On November 6th, California voters will have a historic opportunity to reclaim our right to know what's in the food we eat from powerful special interests known for endangering our health, our environment and deceiving the public.
Proposition 37 – The California Right to Know Genetically Engineered Food Act – would simply require clear labeling of genetically modified foods (GMOs). These are foods that have been artificially altered by genes from other plants, animals, viruses, or bacteria – and are not found anywhere in nature.
Fifty countries around the world – representing more than 40% of the planet's population – already require GMO labeling, including all of Europe, Japan, India and China.
It’s high time we end the practice of shelling out taxpayer money to ultra-profitable companies that kill California jobs. Fortunately, there’s Proposition 39, the California Clean Energy Jobs Act, on the ballot this November. Prop 39 would eliminate the wasteful 'elective single sales factor' corporate tax loophole that rewards companies who move jobs and operations out-of-state. Closing the loophole also eliminates the unfair advantage out-of-state corporations have over businesses that operate exclusively in California.
This morning, the California Labor Federation announced its official endorsement of Prop 39 at a press conference with Prop 39 Chairman Tom Steyer in Los Angeles.
are the embodiment of a problem that plagues our electoral system in an era of Citizens United
: big money from anonymous sources manipulating elections. The Kochs web of Super PACS and front groups are expected to spend $400 million on elections this year alone to promote their anti-worker, big corporate agenda. The Kochs are known for many things, but “campaign finance reform” sure isn’t one of them. In fact, most observers point to the Kochs’ free-wheeling campaign spending through shadowy front groups as THE REASON we need real reform.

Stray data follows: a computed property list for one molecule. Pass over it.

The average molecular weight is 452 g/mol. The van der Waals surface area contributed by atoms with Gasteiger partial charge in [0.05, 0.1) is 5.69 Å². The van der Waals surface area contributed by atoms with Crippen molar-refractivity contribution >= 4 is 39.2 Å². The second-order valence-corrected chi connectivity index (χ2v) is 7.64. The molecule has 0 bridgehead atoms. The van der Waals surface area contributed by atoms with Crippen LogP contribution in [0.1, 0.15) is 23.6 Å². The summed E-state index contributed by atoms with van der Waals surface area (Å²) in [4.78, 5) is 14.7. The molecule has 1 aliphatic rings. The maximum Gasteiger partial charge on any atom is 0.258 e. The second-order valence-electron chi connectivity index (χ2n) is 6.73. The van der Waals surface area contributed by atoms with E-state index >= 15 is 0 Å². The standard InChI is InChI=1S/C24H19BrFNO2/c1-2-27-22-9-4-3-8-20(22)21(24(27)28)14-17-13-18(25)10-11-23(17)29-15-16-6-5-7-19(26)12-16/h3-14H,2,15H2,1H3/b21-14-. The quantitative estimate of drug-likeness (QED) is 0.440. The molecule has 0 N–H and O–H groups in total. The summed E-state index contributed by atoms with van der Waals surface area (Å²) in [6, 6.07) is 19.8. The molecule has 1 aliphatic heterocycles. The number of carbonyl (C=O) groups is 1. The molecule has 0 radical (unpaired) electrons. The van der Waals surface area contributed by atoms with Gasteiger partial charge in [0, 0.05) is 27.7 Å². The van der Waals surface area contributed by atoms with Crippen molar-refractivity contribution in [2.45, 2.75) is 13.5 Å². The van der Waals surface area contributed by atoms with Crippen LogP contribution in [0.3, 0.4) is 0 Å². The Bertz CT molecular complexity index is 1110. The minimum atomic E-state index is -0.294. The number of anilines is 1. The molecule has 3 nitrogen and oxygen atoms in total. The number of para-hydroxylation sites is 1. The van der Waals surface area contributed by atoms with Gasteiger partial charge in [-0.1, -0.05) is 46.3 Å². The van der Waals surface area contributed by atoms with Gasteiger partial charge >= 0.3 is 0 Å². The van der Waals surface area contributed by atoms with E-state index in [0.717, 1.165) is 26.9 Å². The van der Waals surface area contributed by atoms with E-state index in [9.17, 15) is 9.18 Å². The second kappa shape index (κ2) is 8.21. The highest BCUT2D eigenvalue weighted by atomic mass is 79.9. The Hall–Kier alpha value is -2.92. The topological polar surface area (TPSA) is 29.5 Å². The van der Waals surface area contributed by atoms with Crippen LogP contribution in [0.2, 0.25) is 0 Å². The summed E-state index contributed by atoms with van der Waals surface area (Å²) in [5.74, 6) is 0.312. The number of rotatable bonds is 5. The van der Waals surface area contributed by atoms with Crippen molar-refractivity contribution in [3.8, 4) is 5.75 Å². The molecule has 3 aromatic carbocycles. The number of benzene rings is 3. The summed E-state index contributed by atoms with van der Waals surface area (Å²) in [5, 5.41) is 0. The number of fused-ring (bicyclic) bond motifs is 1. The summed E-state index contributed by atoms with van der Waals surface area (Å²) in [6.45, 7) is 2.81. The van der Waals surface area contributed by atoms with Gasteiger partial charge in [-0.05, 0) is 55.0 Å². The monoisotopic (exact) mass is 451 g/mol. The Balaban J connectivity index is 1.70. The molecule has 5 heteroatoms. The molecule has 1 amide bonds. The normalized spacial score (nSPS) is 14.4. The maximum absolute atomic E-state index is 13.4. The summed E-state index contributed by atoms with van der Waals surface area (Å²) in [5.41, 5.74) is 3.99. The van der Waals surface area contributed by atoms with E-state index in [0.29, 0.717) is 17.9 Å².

So, to some, it may seem counterintuitive that a front group with ties to the Kochs just dropped millions of dollars into the effort to pass Prop 32, which its backers describe as a measure to “stop special interests.” Wait, why would the Kochs back a measure that is allegedly about “stopping special interests” when they’re among the most notorious special interests in the country? Because Prop 32 isn’t what it seems. In fact, it’s been described as a “fraud,” “phony” and a “sham.” It benefits secretive corporate Super PACs like the Kochs and Karl Rove run, while eliminating the voices of teachers, firefighters and other workers.
It seems like only yesterday that Texas Governor Rick Perry was bragging about his “hunting trips” to California to steal companies and jobs away from our state. That was at the same time that a delegation of California’s Republican state legislators (and Lt. Governor Gavin Newsom) traveled to Texas to learn why that state had the alleged edge over California on job creation and economic growth.
It was not hard to debunk the fairytales coming out of Texas about job creation, economic growth and the health of the state economy. It was easy to find data showing that Texas suffers from high unemployment, low-wage jobs and a frightening lack of investment in their children’s education or health care.
), the AFL-CIO and more than a dozen other worker advocate and economic research organizations are proposing “10 Ways to Rebuild the Middle Class for Hard Working Americans: Making Work Pay in the 21st Century